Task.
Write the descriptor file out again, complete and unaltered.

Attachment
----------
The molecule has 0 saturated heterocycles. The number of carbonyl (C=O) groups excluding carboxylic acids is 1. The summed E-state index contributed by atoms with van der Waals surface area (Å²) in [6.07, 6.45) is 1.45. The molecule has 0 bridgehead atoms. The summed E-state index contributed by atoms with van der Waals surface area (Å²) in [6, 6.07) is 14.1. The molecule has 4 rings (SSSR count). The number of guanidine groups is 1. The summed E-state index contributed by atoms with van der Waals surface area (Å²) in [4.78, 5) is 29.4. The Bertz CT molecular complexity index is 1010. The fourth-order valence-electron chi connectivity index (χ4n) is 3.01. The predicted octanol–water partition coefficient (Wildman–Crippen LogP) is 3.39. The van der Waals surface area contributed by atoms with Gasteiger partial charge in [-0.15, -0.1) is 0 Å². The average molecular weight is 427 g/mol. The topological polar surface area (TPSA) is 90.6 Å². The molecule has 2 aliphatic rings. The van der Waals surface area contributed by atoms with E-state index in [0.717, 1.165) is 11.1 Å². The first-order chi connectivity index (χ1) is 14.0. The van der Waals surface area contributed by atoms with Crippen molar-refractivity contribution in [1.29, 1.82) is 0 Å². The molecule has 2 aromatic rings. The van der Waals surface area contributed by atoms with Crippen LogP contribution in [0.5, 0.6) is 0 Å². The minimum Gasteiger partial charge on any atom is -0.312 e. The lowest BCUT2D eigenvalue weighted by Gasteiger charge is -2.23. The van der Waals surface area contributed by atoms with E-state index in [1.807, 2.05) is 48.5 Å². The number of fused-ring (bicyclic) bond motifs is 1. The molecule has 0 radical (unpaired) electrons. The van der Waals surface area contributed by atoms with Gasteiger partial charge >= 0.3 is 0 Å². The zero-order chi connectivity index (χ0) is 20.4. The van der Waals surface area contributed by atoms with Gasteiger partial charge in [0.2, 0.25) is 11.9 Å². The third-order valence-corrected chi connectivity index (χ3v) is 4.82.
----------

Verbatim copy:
The molecule has 0 saturated heterocycles. The number of carbonyl (C=O) groups excluding carboxylic acids is 1. The summed E-state index contributed by atoms with van der Waals surface area (Å²) in [6.07, 6.45) is 1.45. The molecule has 0 bridgehead atoms. The summed E-state index contributed by atoms with van der Waals surface area (Å²) in [6, 6.07) is 14.1. The molecule has 4 rings (SSSR count). The number of guanidine groups is 1. The summed E-state index contributed by atoms with van der Waals surface area (Å²) in [4.78, 5) is 29.4. The Bertz CT molecular complexity index is 1010. The fourth-order valence-electron chi connectivity index (χ4n) is 3.01. The predicted octanol–water partition coefficient (Wildman–Crippen LogP) is 3.39. The van der Waals surface area contributed by atoms with Gasteiger partial charge in [-0.15, -0.1) is 0 Å². The average molecular weight is 427 g/mol. The topological polar surface area (TPSA) is 90.6 Å². The molecule has 2 aliphatic rings. The van der Waals surface area contributed by atoms with E-state index in [0.717, 1.165) is 11.1 Å². The first-order chi connectivity index (χ1) is 14.0. The van der Waals surface area contributed by atoms with Crippen molar-refractivity contribution in [1.29, 1.82) is 0 Å². The molecule has 2 aromatic rings. The van der Waals surface area contributed by atoms with Crippen LogP contribution in [0.5, 0.6) is 0 Å². The minimum Gasteiger partial charge on any atom is -0.312 e. The lowest BCUT2D eigenvalue weighted by Gasteiger charge is -2.23. The van der Waals surface area contributed by atoms with E-state index in [1.807, 2.05) is 48.5 Å². The number of fused-ring (bicyclic) bond motifs is 1. The molecule has 0 radical (unpaired) electrons. The van der Waals surface area contributed by atoms with Gasteiger partial charge >= 0.3 is 0 Å². The zero-order chi connectivity index (χ0) is 20.4. The van der Waals surface area contributed by atoms with Gasteiger partial charge in [0.2, 0.25) is 11.9 Å². The third-order valence-corrected chi connectivity index (χ3v) is 4.82.